volume = "66",
pages = "336--342",
journal = "Psychosomatic Medicine",
issn = "0033-3174",
publisher = "Lippincott Williams and Wilkins Ltd.",
number = "3",

}

Naturally occurring changes in physical activity are inversely related to depressive symptoms during early adolescence. / Motl, Robert W.; Birnbaum, Amanda; Kubik, Martha Y.; Dishman, Rod K.

In: Psychosomatic Medicine, Vol. 66, No. 3, 01.01.2004, p. 336-342.

Research output: Contribution to journalArticle

TY - JOUR

T1 - Naturally occurring changes in physical activity are inversely related to depressive symptoms during early adolescence

AU - Motl, Robert W.

AU - Birnbaum, Amanda

AU - Kubik, Martha Y.

AU - Dishman, Rod K.

PY - 2004/1/1

Y1 - 2004/1/1

N2 - Objective: We examined the relationship between naturally occurring changes in physical activity and depressive symptoms across a 2-year period among adolescent boys and girls. Methods: Participants (N = 4594) reported their frequency of physical activity outside of school and completed the Center for Epidemiological Studies Depression scale in the Fall of 1998 (beginning of 7th grade; baseline data), Spring of 1999 (end of 7th grade; interim data), and Spring of 2000 (end of 8th grade; follow-up data). Results: Latent growth modeling indicated that a 1 SD unit change in the frequency of leisure-time physical activity was inversely related to a .25 SD unit change in depressive symptoms. This relationship was attenuated but remained statistically significant when simultaneously controlling for the confounding variables of sex, socioeconomic status, smoking, alcohol consumption, and the value participants placed on their health, appearance, and achievement. Conclusions: Naturally occurring changes in physical activity were negatively related with changes in depressive symptoms. The results encourage randomized controlled trials to experimentally determine whether an increase in physical activity reduces depression risk among adolescent boys and girls.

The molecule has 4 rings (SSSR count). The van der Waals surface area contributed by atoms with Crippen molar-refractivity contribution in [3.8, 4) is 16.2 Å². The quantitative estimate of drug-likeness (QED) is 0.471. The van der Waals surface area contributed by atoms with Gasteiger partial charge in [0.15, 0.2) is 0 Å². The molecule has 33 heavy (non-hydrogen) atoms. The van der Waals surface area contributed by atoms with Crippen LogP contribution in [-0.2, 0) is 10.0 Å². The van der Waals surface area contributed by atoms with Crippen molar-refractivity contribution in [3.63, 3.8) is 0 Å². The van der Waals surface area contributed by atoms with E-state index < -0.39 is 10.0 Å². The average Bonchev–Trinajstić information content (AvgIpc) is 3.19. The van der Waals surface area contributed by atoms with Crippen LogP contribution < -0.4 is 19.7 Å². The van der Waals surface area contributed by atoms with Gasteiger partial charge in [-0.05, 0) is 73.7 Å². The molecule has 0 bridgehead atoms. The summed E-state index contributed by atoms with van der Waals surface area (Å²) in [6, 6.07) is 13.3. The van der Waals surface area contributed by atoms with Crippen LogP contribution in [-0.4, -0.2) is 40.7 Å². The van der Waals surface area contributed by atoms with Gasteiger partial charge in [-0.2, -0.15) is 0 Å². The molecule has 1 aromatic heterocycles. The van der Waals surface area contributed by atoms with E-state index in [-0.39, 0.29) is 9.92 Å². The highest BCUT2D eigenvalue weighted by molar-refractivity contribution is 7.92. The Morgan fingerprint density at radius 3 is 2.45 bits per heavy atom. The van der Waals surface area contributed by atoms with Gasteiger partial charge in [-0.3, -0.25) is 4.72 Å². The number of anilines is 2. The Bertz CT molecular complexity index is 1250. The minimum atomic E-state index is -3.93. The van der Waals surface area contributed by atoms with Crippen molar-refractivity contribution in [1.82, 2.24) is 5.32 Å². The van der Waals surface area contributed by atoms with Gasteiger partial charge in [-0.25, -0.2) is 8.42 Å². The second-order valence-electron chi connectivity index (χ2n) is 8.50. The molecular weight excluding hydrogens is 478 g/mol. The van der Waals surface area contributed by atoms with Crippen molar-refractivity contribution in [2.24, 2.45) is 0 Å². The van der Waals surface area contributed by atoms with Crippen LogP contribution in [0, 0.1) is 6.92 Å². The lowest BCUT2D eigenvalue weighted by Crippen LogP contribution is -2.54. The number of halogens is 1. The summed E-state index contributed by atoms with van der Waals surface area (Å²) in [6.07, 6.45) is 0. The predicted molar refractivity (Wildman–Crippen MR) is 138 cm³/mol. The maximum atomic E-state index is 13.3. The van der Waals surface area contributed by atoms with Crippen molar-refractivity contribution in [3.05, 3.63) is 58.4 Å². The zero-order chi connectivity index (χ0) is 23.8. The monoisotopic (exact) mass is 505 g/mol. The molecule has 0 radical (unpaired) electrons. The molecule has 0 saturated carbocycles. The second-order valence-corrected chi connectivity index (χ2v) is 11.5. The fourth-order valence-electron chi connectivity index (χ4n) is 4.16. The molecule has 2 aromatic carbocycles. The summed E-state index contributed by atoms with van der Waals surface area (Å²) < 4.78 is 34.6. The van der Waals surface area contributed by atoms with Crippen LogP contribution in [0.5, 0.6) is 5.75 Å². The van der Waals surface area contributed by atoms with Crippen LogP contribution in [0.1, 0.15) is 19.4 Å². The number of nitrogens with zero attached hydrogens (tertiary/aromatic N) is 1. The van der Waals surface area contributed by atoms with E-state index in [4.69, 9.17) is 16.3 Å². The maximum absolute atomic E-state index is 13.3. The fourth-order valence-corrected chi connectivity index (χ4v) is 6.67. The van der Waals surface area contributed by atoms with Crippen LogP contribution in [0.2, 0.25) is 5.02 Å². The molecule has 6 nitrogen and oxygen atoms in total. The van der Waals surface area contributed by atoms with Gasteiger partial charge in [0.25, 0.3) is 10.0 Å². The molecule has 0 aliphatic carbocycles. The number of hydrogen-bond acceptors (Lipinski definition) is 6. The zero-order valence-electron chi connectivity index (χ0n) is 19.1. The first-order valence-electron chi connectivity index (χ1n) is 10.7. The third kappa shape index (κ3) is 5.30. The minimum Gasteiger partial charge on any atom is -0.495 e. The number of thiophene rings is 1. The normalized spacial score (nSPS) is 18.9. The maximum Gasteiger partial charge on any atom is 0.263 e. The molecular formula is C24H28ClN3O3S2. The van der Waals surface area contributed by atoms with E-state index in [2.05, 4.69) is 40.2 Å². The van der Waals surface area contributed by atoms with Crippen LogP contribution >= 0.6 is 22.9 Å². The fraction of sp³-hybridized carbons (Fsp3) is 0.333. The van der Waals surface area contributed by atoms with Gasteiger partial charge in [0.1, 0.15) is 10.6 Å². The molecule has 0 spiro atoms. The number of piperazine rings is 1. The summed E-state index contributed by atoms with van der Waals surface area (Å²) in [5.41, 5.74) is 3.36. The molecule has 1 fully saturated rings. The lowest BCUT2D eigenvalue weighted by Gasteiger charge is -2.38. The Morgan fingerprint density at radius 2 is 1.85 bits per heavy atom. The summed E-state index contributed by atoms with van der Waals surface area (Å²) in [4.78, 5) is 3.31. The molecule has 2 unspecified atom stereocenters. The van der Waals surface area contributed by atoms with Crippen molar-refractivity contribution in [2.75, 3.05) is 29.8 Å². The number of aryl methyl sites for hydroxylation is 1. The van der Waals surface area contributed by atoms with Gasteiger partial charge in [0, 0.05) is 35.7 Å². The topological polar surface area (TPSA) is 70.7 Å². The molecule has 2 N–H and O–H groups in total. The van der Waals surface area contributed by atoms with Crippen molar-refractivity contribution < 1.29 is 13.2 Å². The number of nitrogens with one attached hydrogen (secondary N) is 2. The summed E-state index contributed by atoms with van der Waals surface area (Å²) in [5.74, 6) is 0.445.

AB - Objective: We examined the relationship between naturally occurring changes in physical activity and depressive symptoms across a 2-year period among adolescent boys and girls. Methods: Participants (N = 4594) reported their frequency of physical activity outside of school and completed the Center for Epidemiological Studies Depression scale in the Fall of 1998 (beginning of 7th grade; baseline data), Spring of 1999 (end of 7th grade; interim data), and Spring of 2000 (end of 8th grade; follow-up data). Results: Latent growth modeling indicated that a 1 SD unit change in the frequency of leisure-time physical activity was inversely related to a .25 SD unit change in depressive symptoms. This relationship was attenuated but remained statistically significant when simultaneously controlling for the confounding variables of sex, socioeconomic status, smoking, alcohol consumption, and the value participants placed on their health, appearance, and achievement. Conclusions: Naturally occurring changes in physical activity were negatively related with changes in depressive symptoms. The results encourage randomized controlled trials to experimentally determine whether an increase in physical activity reduces depression risk among adolescent boys and girls.

KW - Adolescents

KW - CES-D

KW - Depression

KW - Exercise

UR - http://www.scopus.com/inward/record.url?scp=2442695247&partnerID=8YFLogxK

U2 - 10.1097/01.psy.0000126205.35683.0a

DO - 10.1097/01.psy.0000126205.35683.0a

M3 - Article

C2 - 15184692

AN - SCOPUS:2442695247

VL - 66

SP - 336

EP - 342

JO - Psychosomatic Medicine

JF - Psychosomatic Medicine

SN - 0033-3174

IS - 3

ER -